#175- Early Wynn, SP3

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Year Inducted: 1972 (BBWAA ballot #4, 301/396)

Score: 14984

When Randy Johnson won his 300th game in 2009, there was a lot of speculation about him being the last pitcher to achieve that milestone.  The advent of relievers and 5-man rotations made a lot of baseball pundits hypothesize that it just wasn’t an achievable feat anymore.  The interesting part is that no one really talked about how this sentiment isn’t new.  When Gaylord Perry won his 300th game in 1982, he was actually the first player to do so in nearly two decades.  Prior to Perry, the last one to achieve the milestone was Early Wynn.

Wynn was a hard throwing right hander who won exactly 300 games in a 23-year career.  He posted an ERA of 3.54 in that time-frame and collected over 2300 strikeouts and nearly 1800 walks through more than 4500 innings.  An imposing figure on the mound, Wynn stood 6’0″ and weighed about 200 pounds at a time when athletes were much more slender and shorter than he was.  He used that imposing figure to intimidate batters, doing his best to control the inside of the plate with brush back pitches and chin music, especially if a batter hit a hard line drive back up the middle towards the mound.  Wynn, a typical ballplayer of the 1940s and 1950s, was cordial and inviting in the clubhouse, but between the lines was one of the fiercest competitors in the league.  One time, during batting practice at Yankee Stadium, he was facing his teenage son and brushed him back since he was crowding the plate.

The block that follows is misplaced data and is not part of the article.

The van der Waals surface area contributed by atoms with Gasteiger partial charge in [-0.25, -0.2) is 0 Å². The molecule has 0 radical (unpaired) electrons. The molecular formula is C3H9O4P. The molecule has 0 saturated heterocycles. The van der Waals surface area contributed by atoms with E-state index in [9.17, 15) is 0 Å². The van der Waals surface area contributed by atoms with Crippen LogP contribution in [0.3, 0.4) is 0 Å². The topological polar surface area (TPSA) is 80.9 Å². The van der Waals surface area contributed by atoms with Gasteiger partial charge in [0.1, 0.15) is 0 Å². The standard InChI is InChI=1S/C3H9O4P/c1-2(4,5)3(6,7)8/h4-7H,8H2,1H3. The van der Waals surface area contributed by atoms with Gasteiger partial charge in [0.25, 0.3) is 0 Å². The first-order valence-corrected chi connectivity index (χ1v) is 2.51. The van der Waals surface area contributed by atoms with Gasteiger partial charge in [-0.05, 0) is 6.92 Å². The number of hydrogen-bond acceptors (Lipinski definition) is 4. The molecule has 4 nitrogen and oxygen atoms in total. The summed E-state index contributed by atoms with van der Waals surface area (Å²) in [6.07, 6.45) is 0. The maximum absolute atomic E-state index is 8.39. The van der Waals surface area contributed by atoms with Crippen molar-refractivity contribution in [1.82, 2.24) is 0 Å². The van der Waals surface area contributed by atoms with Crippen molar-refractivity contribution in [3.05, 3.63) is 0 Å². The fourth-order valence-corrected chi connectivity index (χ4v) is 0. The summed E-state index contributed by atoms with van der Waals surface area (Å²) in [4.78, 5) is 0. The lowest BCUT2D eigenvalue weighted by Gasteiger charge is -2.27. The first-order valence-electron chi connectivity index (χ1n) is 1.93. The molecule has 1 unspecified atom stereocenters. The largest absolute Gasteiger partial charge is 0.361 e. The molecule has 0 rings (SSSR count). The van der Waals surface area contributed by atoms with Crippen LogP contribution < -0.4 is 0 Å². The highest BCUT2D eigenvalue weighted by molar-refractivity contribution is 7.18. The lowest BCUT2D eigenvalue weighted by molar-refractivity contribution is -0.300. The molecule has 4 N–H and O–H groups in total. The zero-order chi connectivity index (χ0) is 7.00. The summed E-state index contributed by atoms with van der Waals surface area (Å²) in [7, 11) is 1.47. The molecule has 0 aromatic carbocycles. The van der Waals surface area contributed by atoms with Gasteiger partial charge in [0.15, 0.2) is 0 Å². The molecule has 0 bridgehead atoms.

That spark of toughness helped carry Wynn through a difficult career arc.  Around 1950 Wynn developed gout which caused him a lot of pain that stuck with him throughout the rest of his career.  Wynn worked hard to keep in shape, and upon joining Cleveland in 1949, developed a sharp curve ball and slider to help him offset his fastball, eventually adding a knuckle ball to the mix.  While with Cleveland, Wynn helped form one of the toughest rotations of all-time.  He teamed with future Hall of Famers Bob Feller and Bob Lemon to guide the Indians to the AL Pennant in 1954, a season that saw all three of them win 20 games.

Unfortunately, Wynn’s win total isn’t enough to make him rank very highly.  Similarly to Tom Glavine, Wynn was a pitcher who was above average (ERA- of 94 and FIP- of 97) for a long time, throwing a lot of innings on some good teams helping him win a lot of games.  The reason why it took him 23 years to achieve 300 wins was because he wasn’t a great pitcher, only a good one.  He was inducted on his fourth ballot, something he was upset about.  Wynn called it the “Hall of Shame” upon not being voted in on first ballot, a very bitter remark for someone who was very well respected in the game.

Stay tuned for the next update.

On deck 8/12/16 the original Ironman.  Well before Ripken and Gehrig.

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